Our military and elected officials swear an oath to uphold and defend the Constitution of the United States from all enemies, foreign and domestic. And you don't get to cherry pick which parts of the Constitution you will follow and which parts you will ignore. This is very black and white, very binary. Either our government is Constitutional or it is not. The latter is intolerable, and should be outrageous to any freedom loving American.

Those making excuses, obfuscating and grasping for straws are despicable.



posted on Sep, 6 2018 @ 02:23 PM
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a reply to: shooterbrody


why do you ignore the reporting requirements of such?

Why don't you elucidate better on what I'm supposedly ignoring and how it applies to this thread?



posted on Sep, 6 2018 @ 02:25 PM
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a reply to: Krazysh0t

Because you have no point. Working from within to subvert the Constitutional authority of the President and Constitutional legitimacy of the Government is NOT blowing the whistle.

Blowing the whistle is exposing corrupt or illegal practices to the media or the proper authorities.

I didn't ignore it, I addressed it above. And I'm addressing it again now. It doesn't apply, this person isn't a whistle blower. A whistle blower exposes criminal/immoral acts government is trying to hide through secrecy, not someone who willfully subverts the Constitution of the United States.



posted on Sep, 6 2018 @ 02:25 PM
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are you unaware of the reporting requirements of the act you posted about?
or are you simply ignoring them?
please source the part about the nyt?



posted on Sep, 6 2018 @ 02:26 PM
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originally posted by: JBurns
a reply to: Krazysh0t


Whistleblower Protection Act.


Totally false. This has nothing to do with being a "whistle blower"

Yes it does. Just because you don't want to look at him as a whistleblower doesn't mean you he isn't. You are just wrong.


If they had merely written the article using classified information or exposing a crime, that would be a "whistle blower"

I knew you were going to say this. That's why I bolded those specific words in the definition that CLEARLY say that you can blow the whistle on a broken law OR a misuse of authority. So no. You are wrong.

ETA: Here I'll requote the bolded words so you can read them again:

report the possible existence of an activity constituting a violation of law, rules, or regulations, or mismanagement, gross waste of funds, abuse of authority or a substantial and specific danger to public health and safety

Do you know what the word "or" means?
edit on 6-9-2018 by Krazysh0t because: (no reason given)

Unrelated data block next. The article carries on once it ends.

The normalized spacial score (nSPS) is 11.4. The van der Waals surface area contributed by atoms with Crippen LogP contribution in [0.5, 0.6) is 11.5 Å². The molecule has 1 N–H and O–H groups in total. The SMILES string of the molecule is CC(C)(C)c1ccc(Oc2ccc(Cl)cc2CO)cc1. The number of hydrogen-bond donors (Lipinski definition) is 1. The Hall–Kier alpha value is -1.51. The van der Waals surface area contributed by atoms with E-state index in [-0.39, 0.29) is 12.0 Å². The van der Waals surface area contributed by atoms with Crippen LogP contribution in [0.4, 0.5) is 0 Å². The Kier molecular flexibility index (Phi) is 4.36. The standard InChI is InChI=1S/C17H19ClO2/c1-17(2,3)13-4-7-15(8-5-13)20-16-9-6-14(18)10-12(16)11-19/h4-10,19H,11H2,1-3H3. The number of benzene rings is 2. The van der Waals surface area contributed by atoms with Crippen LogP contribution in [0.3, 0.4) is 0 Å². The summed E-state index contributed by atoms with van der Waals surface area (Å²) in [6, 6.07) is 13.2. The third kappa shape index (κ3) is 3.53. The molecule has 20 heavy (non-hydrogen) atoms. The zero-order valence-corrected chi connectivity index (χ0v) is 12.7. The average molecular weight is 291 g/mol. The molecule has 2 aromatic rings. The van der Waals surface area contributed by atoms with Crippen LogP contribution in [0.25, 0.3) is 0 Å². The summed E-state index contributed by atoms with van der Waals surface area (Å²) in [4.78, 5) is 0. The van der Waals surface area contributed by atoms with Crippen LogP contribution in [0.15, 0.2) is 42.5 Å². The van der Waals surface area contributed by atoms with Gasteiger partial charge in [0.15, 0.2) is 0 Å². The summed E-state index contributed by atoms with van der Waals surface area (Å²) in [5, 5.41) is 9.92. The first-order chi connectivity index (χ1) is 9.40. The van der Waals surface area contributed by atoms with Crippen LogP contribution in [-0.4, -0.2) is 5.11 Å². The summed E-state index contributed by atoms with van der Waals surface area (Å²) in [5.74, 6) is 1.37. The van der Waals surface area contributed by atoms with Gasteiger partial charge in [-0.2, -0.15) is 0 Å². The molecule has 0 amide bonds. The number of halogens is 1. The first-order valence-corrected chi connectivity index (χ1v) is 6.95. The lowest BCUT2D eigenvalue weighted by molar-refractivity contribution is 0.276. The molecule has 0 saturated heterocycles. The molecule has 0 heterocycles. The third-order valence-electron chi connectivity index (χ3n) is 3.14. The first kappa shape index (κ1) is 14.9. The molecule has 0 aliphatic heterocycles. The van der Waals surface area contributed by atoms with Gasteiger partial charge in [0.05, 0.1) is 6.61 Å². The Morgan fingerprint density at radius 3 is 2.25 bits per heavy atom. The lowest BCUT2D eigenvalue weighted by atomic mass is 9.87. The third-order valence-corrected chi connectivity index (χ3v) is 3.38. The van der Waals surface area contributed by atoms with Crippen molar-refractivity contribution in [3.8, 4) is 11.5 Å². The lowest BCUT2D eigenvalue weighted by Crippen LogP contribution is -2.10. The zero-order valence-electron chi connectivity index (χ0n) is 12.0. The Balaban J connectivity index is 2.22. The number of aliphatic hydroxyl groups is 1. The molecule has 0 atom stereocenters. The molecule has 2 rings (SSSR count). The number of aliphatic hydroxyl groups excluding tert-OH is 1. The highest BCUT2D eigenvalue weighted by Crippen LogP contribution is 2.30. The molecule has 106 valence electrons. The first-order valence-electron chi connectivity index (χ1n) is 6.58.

posted on Sep, 6 2018 @ 02:28 PM
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en.wikipedia.org...


The Office of Special Counsel investigates federal whistleblower complaints



go get your shinebox



posted on Sep, 6 2018 @ 02:29 PM
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originally posted by: shooterbrody

en.wikipedia.org...


The Office of Special Counsel investigates federal whistleblower complaints



go get your shinebox

And? What's your point?



posted on Sep, 6 2018 @ 02:29 PM
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a reply to: CriticalStinker




I don't know, have you said the book is a hack?

Either way, the president hires his cabinet to help him make the right decisions. I'm sure cabinet members have done some unorthodox things from time to time to protect the presidents seat.

Whether or not anyone took papers off of his desk, I don't know, and I wouldn't use one book as my only source. Authors write books to make money, this guy is making a killing. His vested interest is to stir up a storm so he sells an assload of books.


I didn't say the book is a hack, no.

Yes, the president hires his cabinet to advise him, not to surreptitiously steal papers from his desk, not to "thwart" or "frustrate" the leader, not to leak or spread propaganda to the NYT.



posted on Sep, 6 2018 @ 02:30 PM
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a reply to: Krazysh0t
as per the typical day you have exceeded your depth



posted on Sep, 6 2018 @ 02:31 PM
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originally posted by: shooterbrody
a reply to: Krazysh0t
as per the typical day you have exceeded your depth


Yeah. Sorry. My mind reading powers to interpret your intentions when you only post a link and one line under it with no supporting context aren't working today.
edit on 6-9-2018 by Krazysh0t because: (no reason given)



posted on Sep, 6 2018 @ 02:32 PM
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Yes, the president hires his cabinet to advise him, not to surreptitiously steal papers from his desk, not to "thwart" or "frustrate" the leader, not to leak or spread propaganda to the NYT.


So he is hiring the wrong people.